“I enjoyed westerns. I thought I should have been born in 1880,” the late George Wallace told interviewers Tom and Jim Goldrup for their 3rd volume of FEATURE PLAYERS. “You could bring so much to a heavy. You can bring a limp, you can bring one eye, you can sneer and do a lot of things instead of being the straight leading man.”
And George D. (Dewey) Wallace brought all those traits and more to bear throughout the ‘50s and ‘60s in “The Big Sky”, “Star of Texas”, “The Homesteaders”, “Vigilante Terror”, “Destry”, “Six Black Horses” and on TVers such as “Hopalong Cassidy”, “Stories of the Century” (as Cole Younger), “Kit Carson”, “Black Saddle”, “Overland Trail”, “Sugarfoot”, “Daniel Boone”, “Lawman”, “Rebel”, “Rawhide”, “Cheyenne”, “Tales of Wells Fargo”, “Laramie” and a recurring role as Tombstone badman Frank McLowery on “Wyatt Earp”. He turned more and more to character roles from the ‘70s onward.
Born June 9, 1917, in New York, he moved with his mother and her new husband to the coal mining town of McMechen, WV. His schooling ended with the 8th grade at the height of the Depression, and at 13 he began working in the mines. In ‘35 George joined the CCC (Civilian Conservation Corps) then the Navy in ‘36 where he boxed and became light heavy weight champ of the Pacific Fleet for two years. Reenlisting when WWII broke out, he served til ‘45.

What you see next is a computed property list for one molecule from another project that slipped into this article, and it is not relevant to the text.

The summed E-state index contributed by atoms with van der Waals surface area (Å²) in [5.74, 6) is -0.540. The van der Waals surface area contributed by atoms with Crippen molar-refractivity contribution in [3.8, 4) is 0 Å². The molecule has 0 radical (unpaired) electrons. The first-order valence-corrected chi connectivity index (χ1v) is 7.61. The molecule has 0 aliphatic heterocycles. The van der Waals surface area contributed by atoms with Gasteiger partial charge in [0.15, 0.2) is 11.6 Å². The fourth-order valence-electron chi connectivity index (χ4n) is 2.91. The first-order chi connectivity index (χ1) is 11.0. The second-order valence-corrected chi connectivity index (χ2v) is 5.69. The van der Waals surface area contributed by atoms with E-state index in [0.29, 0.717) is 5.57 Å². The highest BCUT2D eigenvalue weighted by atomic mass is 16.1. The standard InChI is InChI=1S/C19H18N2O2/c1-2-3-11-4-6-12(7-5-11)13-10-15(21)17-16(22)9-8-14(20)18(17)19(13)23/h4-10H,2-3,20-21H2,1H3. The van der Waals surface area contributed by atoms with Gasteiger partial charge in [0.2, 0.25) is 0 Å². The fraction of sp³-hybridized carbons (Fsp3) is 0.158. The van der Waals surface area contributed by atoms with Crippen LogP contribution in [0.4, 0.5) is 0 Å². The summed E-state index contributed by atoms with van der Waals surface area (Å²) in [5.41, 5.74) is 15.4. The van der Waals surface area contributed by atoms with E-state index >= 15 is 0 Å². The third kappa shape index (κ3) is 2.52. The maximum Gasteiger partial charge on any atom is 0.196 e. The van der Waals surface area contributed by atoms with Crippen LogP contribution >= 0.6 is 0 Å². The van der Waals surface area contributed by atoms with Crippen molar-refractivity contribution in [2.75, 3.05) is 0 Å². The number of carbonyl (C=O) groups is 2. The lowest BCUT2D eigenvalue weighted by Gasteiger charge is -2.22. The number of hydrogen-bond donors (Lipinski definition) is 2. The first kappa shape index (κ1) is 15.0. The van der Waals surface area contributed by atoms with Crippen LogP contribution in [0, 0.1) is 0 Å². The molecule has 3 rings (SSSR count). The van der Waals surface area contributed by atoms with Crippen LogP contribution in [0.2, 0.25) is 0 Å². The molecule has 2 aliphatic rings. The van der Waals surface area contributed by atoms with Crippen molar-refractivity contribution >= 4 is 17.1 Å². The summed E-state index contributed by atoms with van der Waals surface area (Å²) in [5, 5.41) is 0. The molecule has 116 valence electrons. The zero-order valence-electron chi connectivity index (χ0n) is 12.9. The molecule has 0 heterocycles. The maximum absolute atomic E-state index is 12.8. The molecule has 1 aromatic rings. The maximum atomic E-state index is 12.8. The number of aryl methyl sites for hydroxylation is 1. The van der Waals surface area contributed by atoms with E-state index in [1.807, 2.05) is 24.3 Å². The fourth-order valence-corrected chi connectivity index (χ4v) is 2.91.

Supporting himself after the war with a number of odd jobs (lumberjack, meat packing company, bouncer), it was as a singing bartender he came to the attention of noted columnist Jimmie Fidler and broke into films in 1950.
Attending dramatic school, he auditioned at Republic where the fledging actor won the role of Commando Cody in “Radar Men From the Moon” serial (‘52).
Until his death in 2005, he never stopped working in films, TV and Broadway (“Pajama Game”, “New Girl in Town”, “Unsinkable Molly Brown”, “Camelot”) except when a horse fell on him and broke his back in ‘59 on an episode of Disney’s “Swamp Fox” and he was laid up for a year and a half. Shortly before his death at 88 on July 22, 2005, at an L.A. medical center from complications following injuries when he fell while vacationing with his wife in Italy, Wallace told interviewers Tom and Jim Goldrup, “I just want to do what I enjoy doing…pay the rent…and be together with my wife.”